If there is something you would like to implement and make available in Sage, you have a wide range of options:
If you have Magma, Maple or Mathematica and do not mind restricting who can use your code, you could also implement parts of your program in one of these systems and make it available in Sage.
Flint, FpLLL, GAP, GSL, IML, LinBox, M4RI, Matplotlib, Maxima, MWRank, ECLib, NetworkX, NTL, Numpy, PARI/GP, PolyBoRi, R, Scipy, Singular, Sympy are all included with all distributions of Sage. GAP, Singular, and PARI are very mature, and each implements a great amount of functionality, though in different domains. GAP addresses group theory well, Singular attacks polynomial computation, and PARI contains sophisticated, optimized number theory algorithms. Notably absent from this triad is a good system for exact linear algebra (something Magma does extremely well), but this gap is being filled by code written for Sage or covered by specialized C/C++ libraries like LinBox, IML and M4RI.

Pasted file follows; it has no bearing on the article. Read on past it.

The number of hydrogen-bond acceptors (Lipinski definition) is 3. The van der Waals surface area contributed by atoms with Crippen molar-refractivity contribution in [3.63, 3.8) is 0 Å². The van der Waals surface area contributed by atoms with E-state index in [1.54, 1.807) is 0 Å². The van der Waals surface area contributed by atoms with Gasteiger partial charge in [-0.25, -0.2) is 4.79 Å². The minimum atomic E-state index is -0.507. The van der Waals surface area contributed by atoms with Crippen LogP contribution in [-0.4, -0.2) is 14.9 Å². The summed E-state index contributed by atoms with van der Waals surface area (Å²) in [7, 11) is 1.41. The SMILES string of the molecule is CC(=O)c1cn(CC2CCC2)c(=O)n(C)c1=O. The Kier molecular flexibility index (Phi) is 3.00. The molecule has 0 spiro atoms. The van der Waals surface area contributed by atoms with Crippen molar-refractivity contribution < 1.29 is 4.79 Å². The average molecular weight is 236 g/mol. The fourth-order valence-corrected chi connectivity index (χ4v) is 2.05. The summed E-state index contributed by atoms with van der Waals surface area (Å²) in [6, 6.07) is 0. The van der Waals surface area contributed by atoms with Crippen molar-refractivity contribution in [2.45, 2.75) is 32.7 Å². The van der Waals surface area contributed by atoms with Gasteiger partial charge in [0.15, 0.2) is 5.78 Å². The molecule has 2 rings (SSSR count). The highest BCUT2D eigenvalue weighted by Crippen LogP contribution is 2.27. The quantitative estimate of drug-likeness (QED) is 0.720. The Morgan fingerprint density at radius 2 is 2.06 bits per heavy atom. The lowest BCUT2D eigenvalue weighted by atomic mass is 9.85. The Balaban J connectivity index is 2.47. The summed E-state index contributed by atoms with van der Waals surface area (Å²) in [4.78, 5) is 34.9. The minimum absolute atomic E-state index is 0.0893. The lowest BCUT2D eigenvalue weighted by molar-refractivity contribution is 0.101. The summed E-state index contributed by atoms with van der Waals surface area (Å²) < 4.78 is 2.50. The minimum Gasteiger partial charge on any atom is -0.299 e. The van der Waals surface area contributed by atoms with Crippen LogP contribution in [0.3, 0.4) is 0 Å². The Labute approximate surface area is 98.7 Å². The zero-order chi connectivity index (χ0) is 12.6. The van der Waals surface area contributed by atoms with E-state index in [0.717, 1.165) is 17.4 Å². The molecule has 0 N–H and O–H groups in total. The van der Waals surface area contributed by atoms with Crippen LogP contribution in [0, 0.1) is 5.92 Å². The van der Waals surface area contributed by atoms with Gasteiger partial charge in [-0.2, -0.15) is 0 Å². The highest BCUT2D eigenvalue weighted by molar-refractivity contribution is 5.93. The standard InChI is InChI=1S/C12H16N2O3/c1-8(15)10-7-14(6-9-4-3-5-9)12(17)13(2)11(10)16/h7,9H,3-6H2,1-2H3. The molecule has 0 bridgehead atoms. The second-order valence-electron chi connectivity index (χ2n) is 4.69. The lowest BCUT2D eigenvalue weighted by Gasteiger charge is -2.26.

Sage is not just about gathering together functionality. It is about providing a clear, systematic and consistent way to access a large number of algorithms, in a coherent framework that makes sense mathematically. In the design of Sage, the semantics of objects, the definitions, etc., are informed by how the corresponding objects are used in everyday mathematics.
This document was authored by William Stein, David Joyner, John Palmieri and others with the editorial help of Iftikhar Burhanuddin and Martin Albrecht.
|||See http://www.sagemath.org/links-components.html for a full list of packages shipped with every copy of Sage|